This paper aims to assess the impact of the global financial crisis of 2007‐09 on the risk structure of S&P 500 firms by examining their market, active, and residual risks before and during the crisis.
The classic one‐factor model is estimated for each firm in the S&P 500 to decompose risk into market, active, and residual components. Five sets of regression estimates based on monthly return data are used: 2002‐06, 2003‐07, 2004‐08, 2005‐09, and 2006‐10. The estimates provide insight into the risk structure of S&P 500 firms before and during the crisis.
The average correlation coefficient between S&P 500 firms rose during the crisis from 0.20 to 0.35, an increase of 75 percent. Although the results indicate that active and residual risks are significant across the firms and across the periods, the impact of the financial crisis was mostly on market risk. The increase in risks was pronounced for financial firms, especially insurance companies, and industrial firms, especially “hard” manufacturing.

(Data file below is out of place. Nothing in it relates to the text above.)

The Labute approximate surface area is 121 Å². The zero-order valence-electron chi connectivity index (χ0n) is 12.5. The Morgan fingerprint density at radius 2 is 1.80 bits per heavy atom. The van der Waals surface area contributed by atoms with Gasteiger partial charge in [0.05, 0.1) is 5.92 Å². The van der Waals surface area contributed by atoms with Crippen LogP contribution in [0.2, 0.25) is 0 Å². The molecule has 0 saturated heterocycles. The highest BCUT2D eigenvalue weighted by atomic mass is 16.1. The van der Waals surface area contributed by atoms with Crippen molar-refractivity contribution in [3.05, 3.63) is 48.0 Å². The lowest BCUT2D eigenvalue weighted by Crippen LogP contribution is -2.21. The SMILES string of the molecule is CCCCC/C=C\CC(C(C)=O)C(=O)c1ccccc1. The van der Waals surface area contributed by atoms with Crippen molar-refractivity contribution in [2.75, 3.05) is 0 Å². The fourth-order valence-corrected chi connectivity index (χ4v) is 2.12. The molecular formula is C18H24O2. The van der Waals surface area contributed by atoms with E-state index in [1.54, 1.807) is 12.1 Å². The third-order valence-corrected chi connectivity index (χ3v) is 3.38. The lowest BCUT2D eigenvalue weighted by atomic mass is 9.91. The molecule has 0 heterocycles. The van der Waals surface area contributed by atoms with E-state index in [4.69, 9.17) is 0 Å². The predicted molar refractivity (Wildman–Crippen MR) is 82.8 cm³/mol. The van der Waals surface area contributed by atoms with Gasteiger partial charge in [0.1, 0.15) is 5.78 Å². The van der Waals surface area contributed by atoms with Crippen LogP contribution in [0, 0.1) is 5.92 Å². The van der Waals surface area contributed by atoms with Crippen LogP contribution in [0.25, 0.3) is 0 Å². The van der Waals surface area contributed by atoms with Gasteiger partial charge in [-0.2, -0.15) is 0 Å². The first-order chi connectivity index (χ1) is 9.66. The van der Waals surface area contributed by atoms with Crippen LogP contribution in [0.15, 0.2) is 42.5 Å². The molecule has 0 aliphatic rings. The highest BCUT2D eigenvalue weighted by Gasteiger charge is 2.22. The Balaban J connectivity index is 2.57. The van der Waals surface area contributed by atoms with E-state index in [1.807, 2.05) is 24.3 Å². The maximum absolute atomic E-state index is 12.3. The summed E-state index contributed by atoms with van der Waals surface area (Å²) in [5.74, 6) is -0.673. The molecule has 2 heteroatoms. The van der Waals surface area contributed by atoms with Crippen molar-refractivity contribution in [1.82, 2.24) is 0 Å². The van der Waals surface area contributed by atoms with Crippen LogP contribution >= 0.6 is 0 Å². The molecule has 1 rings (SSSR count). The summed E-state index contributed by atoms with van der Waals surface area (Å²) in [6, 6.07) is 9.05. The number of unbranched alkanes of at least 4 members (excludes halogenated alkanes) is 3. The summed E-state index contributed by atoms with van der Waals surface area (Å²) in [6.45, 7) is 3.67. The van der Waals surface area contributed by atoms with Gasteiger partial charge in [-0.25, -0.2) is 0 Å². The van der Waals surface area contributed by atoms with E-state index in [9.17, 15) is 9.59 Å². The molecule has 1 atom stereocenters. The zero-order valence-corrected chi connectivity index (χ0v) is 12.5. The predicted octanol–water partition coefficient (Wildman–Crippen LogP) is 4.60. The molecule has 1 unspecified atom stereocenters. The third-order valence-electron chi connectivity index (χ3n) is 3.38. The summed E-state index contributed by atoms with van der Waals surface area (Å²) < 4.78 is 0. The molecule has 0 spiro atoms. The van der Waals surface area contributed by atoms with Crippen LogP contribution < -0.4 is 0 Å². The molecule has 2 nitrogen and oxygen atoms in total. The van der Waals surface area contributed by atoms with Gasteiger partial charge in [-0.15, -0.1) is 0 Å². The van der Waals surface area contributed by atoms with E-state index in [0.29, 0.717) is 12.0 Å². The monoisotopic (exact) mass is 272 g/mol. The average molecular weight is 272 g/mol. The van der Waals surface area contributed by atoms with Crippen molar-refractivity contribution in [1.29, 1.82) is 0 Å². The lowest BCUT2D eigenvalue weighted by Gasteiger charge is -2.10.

Because the study focuses on the global financial crisis of 2007‐09, researchers should be careful about generalizing the results to the post‐crisis period.
Investors should be aware that equity portfolio risk reduction during major crises can be hard to achieve because the average correlation coefficient between stock returns may rise significantly, crimping the efficacy of diversification.
It was very difficult for equity investors to shield themselves from the risk associated with the global financial crisis of 2007‐09.
Loviscek, A. and Riley, E. (2013), "The impact of the global financial crisis on firm‐level risk of the S&P 500", Managerial Finance, Vol. 39 No. 7, pp. 641-652. https://doi.org/10.1108/03074351311323437
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